Monday, 28 July 2014

Wickerman Festival 2014 review

The Wickerman burned and so did a fair few people in the crowd as the 2014 Wickerman Festival experienced a Heatwave on the Friday before the almost traditional short shower on Saturday evening.

I headed down on Thursday for the first time. Good weather and a weekend with mates and music seemed like the perfect recipe - it was. It seemed like loads of others had the same idea and Wickerman veterans I spoke to noted that the campsite was at least 100% busier on a Thursday than previous years.

Thursday isn't an 'official' day at Wickerman; but you can start camping then and the Greenman Inn (the bar) is open for business. We arrived and set up camp quickly so we could get in for Them Beatles who had packed out the tent. They looked sharp in black suits, white shirts and skinny black ties, belting out classic hit after hit and ending with a euphoric Twist and Shout. I wish they had played for longer. After that it was a local bands playing covers followed by a DJ until the small hours.

Elliott, Martyn and me

Scorching sunshine turned our tent into a sauna by 7am, so Elliott and I got up and headed to the Down 'n' Dirty showers and thankfully the queue wasn't that long. The facilities there were excellent and Wickerman has to be commended for their regular cleaning of toilets throughout the festival. Martyn had been out partying until around 6am! However the sunshine and the promise of a slap up breakfast got him through the day.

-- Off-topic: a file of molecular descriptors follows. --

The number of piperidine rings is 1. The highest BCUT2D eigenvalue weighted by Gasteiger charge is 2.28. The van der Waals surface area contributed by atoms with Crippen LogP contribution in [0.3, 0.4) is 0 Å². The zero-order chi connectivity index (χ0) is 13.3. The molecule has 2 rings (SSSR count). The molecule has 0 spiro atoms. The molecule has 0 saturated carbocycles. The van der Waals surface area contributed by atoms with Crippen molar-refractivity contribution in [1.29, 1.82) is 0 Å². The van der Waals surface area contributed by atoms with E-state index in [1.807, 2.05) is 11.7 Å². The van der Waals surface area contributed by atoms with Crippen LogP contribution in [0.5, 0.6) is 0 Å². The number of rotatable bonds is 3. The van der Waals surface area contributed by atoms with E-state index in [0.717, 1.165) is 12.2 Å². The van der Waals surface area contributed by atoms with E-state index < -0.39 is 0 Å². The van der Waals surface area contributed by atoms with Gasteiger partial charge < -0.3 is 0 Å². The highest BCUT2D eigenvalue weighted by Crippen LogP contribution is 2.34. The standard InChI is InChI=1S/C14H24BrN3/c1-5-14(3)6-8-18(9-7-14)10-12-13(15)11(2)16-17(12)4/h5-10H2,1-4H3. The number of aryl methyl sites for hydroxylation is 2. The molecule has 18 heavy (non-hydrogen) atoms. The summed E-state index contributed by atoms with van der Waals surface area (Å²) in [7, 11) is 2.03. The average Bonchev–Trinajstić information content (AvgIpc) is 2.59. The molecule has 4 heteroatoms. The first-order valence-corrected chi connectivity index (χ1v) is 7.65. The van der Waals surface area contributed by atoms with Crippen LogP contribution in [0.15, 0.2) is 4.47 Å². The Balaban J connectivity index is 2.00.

A walk round the site and the obligatory picture in front of the Wickerman (Highland dancing) led us to the Secret beer garden and some ice cold mojito's and a sugar boost set us up for the day.

Like many others, we plonked ourselves down in front of the main stage to enjoy the glorious sunshine. The Hosts were impressive guitar driven pop rock whilst Skinny Lister brought punk folk to the festival and got people dancing down the front. Their double bass player had a brilliant 'this machine kills dub step' message painted on and their female singer was impressively energetic, swigging from a big jug of cider.

Skinny Lister